Why publishers don’t publish anymore when they go digital
Axel Springer’s bet on digital is clearly paying off, as we wrote this morning: for 2012, the company posted record earnings. More importantly, the share of digital revenue was larger than the revenue derived from the (previously core) publishing activities for the first time. Most of Springer’s digital properties, however, don’t deal in content – most are real estate and job listings.
A blog post by Frederic Filloux at Monday Note sheds light on how publishers are executing their ‘digital pivot’. Filloux worked at that other digital powerhouse, Norwegian publisher Schibsted for ten years, and he is clearly very well informed on their strategy and financials.
Filloux starts by describing a meeting in 2005, where Schibsted executives laid out their criteria to decide whether a listings market was already mature or still interesting to invest in:
1. Classifieds draw huge amounts of traffic
Schibsted had figured out that “the number one player in the field ranks systematically among the top 10 websites, regardless of the category”, says Filloux. Also:
2. Due to marketplace effects, the number 1 is a lot bigger than the number 2
As Johannes Reck said here recently, competing against a marketplace is very, very difficult once it is established. As he put it: ‘Ebay is doing a shitty job, but no one managed to dethrone them yet.’ This is because sellers look for the marketplace with the most buyers, and buyers look for the marketplace with the most sellers.
3. The number one takes a huge part of the profits
The strong ‘”marketplace” effect starts a loop that reinforces itself over time, and that also puts pressure on the profitability of the number two because it incurs much higher marginal costs.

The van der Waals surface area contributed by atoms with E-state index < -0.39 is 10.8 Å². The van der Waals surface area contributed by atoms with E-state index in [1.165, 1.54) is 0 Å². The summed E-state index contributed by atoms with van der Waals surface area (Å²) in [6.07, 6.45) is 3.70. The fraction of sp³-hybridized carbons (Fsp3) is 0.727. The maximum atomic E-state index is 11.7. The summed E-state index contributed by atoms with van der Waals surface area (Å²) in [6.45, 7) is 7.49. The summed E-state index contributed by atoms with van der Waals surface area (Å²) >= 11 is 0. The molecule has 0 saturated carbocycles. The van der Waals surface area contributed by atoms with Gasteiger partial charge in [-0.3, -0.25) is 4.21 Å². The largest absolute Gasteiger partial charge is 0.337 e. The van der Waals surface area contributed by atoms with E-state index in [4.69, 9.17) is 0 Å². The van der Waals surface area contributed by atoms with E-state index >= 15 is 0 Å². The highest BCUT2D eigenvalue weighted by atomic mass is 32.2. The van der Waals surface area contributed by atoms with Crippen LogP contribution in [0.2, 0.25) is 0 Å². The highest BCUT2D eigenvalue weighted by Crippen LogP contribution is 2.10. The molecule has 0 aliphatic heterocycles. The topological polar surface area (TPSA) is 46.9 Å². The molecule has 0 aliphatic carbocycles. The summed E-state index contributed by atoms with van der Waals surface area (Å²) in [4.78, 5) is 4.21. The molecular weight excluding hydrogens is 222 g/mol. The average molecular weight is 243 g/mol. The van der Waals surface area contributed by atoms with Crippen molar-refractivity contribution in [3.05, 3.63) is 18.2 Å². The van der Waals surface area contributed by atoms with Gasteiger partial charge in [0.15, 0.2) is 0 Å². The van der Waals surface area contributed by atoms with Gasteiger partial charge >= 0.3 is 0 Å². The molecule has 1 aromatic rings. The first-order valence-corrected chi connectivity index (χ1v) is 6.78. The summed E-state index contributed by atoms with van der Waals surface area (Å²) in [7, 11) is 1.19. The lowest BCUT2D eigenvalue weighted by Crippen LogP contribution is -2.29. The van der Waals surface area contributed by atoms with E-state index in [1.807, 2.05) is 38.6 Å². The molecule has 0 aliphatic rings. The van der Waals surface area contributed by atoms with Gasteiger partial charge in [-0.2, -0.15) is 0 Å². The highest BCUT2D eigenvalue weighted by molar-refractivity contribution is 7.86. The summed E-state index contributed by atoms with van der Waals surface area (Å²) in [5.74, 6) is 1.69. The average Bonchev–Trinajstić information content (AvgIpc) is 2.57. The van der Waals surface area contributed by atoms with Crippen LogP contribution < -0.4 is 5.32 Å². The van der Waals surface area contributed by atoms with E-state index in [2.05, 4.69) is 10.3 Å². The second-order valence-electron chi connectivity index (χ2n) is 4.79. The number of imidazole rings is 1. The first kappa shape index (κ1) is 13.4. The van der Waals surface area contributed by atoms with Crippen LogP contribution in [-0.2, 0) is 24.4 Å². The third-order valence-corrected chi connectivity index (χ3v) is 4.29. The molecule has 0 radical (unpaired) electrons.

Armed with those facts, Schibsted took a look at France, says Filloux, and noticed that the market was not mature at all at that point. The number one free listings site was not yet in the top 10 of the Nielsen ratings. Which means that the market “was up for grabs”. So Schibsted grabbed it.
From that meeting in 2005 came an investment in Le Bon Coin, a joint venture between Schibsted and Ouest-France. And it paid off, just like the Norwegians had predicted. Today, Le Bon Coin is the #5 website in France, right behind Google France, Facebook, Google and YouTube, according to Alexa.
Ouest-France sold back its stake in Le Bon Coin to Schibsted in € 400 million. Today, says Filloux, it’s easily worth twice that much. It brings in € 100 million in annual revenue, with a margin of 70 %. The margin is a bit lower than Tripadvisor’s famed 98 percent margin (see graph), but still, it’s great money.
|Selling, general and administrative||42%||37%||34%|
|Net profit margin||27%||32%||32%|
Apart from LeBonCoin, Schibsted operates about 20 listings sites. A few of them are mature businesses, but they also have a sizable number of startups in their portfolio. These are nurtured and grown under close scrutiny of Schibsted HQ.
They even have this picture that essentially tells them: how much classifieds money is coming in in the next few years? Best open a few new bank accounts, because it looks like it might be a lot.
So this is why publishers like Axel Springer and Schibsted buy classifieds rather than online content properties: because they no longer need journalists and content to deliver the ad payload. Users create the listings for free and draw the traffic that they can sell to advertisers. That’s like a shareholders wet dream.
Of course there is no journalistic activity that can compete with a 70 % margin. With the ad rates where they are today, you’re lucky to break even. Business Insider, which brought in 180 000 unique visitors per month per journalist in 2012 – for a total of a staggering 23 million pageviews per month – was break even in 2010. No sorry, that’s not correct. They made a profit: of $ 2 127.
Read more: [MondayNote]
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